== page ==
URAVASU, Japan, Nov 1 – All Blacks coach Steve Hansen praised Dane Coles on Thursday after the inspirational hooker fought back from nearly a year on the sidelines to headline a second-string side against Japan.
Hansen said Coles, 31, would have wondered whether his career was over after he suffered a serious knee injury against France last November, needing two operations.
The World Cup-winner is the senior player in a match-day squad featuring eight new caps after last week’s thumping 37-20 win over Australia.
The All Blacks called up loose forward Dalton Papalii and midfielder Matt Proctor to a new-look XV, with six more players set to make their debuts from the bench in Tokyo on Saturday.
Luke Whitelock, who skippered the side against a France XV last year, will captain for the first time in a Test against the 2019 World Cup hosts.
Japan line up with a virtually full-strength side, although wing Lomano Lemeki has pulled out with a foot injury.
Hansen was delighted to welcome Coles back from his injury nightmare for what will be his 57th appearance in the famous black jersey.
“It’s great to have the champ back,” said Hansen. “He’s had to work really hard and he’s gone through some moments in his own head where he was probably wondering if it’s ever going to happen.
“That frustration is a killer,” he added. “It can send you places you don’t want to go. I didn’t have any doubts but I’m not in his body, I’m not feeling his frustrations. But he’s a player worth waiting for.”
Whitelock follows in the footsteps of brother Sam, who captained the team for the first time last year. He will also become the 70th player to skipper the All Blacks when he leads them out against Japan.
– Hit and run –
“He’s a Whitelock,” smiled Hansen. “He’s a natural leader. He was brought up around the kitchen table talking and debating about rugby.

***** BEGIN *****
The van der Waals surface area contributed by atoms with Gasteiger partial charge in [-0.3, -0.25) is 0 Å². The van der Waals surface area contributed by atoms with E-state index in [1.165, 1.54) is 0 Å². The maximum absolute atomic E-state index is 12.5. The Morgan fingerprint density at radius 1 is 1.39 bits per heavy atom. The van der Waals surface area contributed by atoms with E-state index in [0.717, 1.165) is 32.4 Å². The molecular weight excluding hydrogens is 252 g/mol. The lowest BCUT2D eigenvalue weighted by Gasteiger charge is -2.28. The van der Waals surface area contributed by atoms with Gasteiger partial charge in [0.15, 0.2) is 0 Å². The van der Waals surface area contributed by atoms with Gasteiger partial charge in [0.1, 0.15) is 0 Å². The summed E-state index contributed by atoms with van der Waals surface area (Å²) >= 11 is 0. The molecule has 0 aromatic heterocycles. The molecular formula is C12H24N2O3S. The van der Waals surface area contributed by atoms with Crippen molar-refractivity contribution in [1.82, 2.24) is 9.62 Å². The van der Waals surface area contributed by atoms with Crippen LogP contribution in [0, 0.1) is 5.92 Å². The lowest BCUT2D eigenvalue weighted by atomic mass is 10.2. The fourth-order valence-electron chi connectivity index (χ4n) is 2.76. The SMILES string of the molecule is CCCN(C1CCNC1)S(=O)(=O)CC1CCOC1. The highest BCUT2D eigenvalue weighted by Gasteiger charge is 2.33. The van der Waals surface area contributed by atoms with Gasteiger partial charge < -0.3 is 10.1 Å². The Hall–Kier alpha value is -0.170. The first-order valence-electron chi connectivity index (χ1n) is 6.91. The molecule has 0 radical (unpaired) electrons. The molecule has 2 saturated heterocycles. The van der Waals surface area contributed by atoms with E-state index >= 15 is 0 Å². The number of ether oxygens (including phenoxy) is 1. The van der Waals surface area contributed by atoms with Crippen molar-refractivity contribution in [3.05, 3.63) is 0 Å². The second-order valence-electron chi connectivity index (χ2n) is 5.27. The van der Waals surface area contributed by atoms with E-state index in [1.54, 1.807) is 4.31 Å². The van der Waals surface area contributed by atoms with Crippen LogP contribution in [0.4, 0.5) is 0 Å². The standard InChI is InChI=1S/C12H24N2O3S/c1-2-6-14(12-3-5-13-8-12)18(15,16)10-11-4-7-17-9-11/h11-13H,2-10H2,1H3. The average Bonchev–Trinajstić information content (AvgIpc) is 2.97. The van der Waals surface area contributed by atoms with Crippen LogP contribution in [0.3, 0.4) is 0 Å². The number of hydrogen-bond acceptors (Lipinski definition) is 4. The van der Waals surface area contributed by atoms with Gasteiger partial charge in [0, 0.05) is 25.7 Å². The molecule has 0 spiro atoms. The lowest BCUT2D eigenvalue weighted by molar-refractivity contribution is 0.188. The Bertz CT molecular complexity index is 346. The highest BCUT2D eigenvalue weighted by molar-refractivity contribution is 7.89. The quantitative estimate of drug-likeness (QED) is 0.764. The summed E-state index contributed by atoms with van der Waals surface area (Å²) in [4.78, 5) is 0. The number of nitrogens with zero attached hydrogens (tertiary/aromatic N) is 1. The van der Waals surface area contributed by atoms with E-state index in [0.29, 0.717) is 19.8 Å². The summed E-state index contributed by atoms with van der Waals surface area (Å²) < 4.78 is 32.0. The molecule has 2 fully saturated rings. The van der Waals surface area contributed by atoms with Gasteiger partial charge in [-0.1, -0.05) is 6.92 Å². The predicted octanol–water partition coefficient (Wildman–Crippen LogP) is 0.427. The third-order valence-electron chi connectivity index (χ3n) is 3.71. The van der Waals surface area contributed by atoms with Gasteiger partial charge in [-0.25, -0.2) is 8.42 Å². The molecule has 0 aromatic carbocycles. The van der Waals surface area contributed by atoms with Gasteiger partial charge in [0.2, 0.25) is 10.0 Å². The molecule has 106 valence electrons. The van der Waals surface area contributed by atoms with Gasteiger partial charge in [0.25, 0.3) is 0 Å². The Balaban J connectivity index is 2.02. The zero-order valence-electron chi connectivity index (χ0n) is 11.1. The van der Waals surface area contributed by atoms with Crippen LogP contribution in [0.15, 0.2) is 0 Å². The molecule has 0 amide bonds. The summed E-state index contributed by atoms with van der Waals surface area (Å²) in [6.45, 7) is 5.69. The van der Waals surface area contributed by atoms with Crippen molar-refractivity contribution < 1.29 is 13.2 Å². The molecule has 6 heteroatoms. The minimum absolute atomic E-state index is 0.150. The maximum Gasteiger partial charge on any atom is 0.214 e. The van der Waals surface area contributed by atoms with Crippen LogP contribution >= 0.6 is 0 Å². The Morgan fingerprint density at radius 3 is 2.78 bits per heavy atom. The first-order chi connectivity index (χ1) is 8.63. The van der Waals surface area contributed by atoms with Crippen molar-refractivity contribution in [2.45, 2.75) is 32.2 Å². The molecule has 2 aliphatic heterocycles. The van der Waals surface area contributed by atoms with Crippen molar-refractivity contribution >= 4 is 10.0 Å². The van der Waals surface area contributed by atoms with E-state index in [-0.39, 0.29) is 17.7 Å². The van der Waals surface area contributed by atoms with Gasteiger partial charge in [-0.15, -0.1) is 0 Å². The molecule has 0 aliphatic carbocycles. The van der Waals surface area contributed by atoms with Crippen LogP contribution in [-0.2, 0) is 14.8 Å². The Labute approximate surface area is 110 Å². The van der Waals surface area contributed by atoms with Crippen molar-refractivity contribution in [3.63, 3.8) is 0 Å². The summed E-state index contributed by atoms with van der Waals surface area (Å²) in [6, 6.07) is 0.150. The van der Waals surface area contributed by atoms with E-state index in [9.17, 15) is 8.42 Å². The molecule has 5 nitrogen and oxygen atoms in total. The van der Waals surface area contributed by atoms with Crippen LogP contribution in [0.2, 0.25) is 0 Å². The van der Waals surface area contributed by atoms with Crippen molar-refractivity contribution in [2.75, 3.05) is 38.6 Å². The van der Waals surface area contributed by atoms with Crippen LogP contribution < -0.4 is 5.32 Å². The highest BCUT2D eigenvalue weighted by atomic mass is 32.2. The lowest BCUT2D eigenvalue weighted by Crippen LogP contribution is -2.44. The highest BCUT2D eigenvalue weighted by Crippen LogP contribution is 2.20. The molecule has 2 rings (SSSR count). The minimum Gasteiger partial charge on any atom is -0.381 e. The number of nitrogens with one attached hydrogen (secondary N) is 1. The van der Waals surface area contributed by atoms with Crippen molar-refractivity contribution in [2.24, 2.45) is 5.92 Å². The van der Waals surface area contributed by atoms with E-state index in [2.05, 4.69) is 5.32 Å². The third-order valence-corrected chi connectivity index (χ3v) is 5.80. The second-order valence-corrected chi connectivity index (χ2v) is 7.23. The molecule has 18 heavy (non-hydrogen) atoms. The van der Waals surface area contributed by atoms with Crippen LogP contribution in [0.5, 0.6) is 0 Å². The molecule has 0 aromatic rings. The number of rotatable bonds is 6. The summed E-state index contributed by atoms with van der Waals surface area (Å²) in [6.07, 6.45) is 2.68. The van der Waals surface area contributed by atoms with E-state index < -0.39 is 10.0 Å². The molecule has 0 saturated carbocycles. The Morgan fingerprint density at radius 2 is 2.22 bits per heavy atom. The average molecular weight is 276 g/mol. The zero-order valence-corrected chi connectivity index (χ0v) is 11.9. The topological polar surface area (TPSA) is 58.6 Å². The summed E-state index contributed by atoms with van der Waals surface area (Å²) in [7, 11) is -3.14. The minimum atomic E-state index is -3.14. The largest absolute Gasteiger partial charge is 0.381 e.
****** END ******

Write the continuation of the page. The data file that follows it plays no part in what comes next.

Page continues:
“(He) did a fantastic job leading the team against the French XV last year, and will be ably assisted by the senior players in the team.
“While it’s a young side, a relatively inexperienced group, a top performance is required. we’re giving some guys really valuable experience. It puts a little pressure on them, but you can see how they perform under that pressure.”
New Zealand have met Japan three times previously, racking up a combined 282 points, including a World Cup-record 145-17 demolition of the Brave Blossoms in 1995.
But Hansen, whose core players have left for Europe early to prepare for November Tests against England, Ireland and Italy, warned his players against taking Japan too lightly.
“They will play at a hundred miles an hour,” he said. “They don’t want a physical contest a la South Africa or Argentina — they want to hit and run. We need to be awake and not switch off.
“Is there a risk in what we’re doing? Yes,” added Hansen, whose team will be chasing a hat-trick of World Cup titles in Japan next year.
“But the reward is well worth the risk. We are giving players the opportunity to represent their country against good opposition to find out more about them.
“We get to send another group of players to acclimatise in an environment which is going to be full-on. We’re winning everywhere.”
Jordie Barrett; Nehe Milner-Skudder, Matt Proctor, Ngani Laumape, Waisake Naholo; Richie Mo’unga, Te Toiroa Tahuriorangi; Luke Whitelock (capt), Dalton Papalii, Vaea Fifita; Jackson Hemopo, Patrick Tuipulotu; Angus Ta’avao, Dane Coles, Ofa Tuungafasi
Ryohei Yamanaka; Jamie Henry, William Tupou, Timothy Lafaele, Kenki Fukuoka; Yu Tamura, Yutaka Nagare; Hendrik Tui, Kazuki Himeno, Michael Leitch (capt); Samuela Anise, Wimpie van der Walt; Hiroshi Yamashita, Atsushi Sakata, Keita Inagaki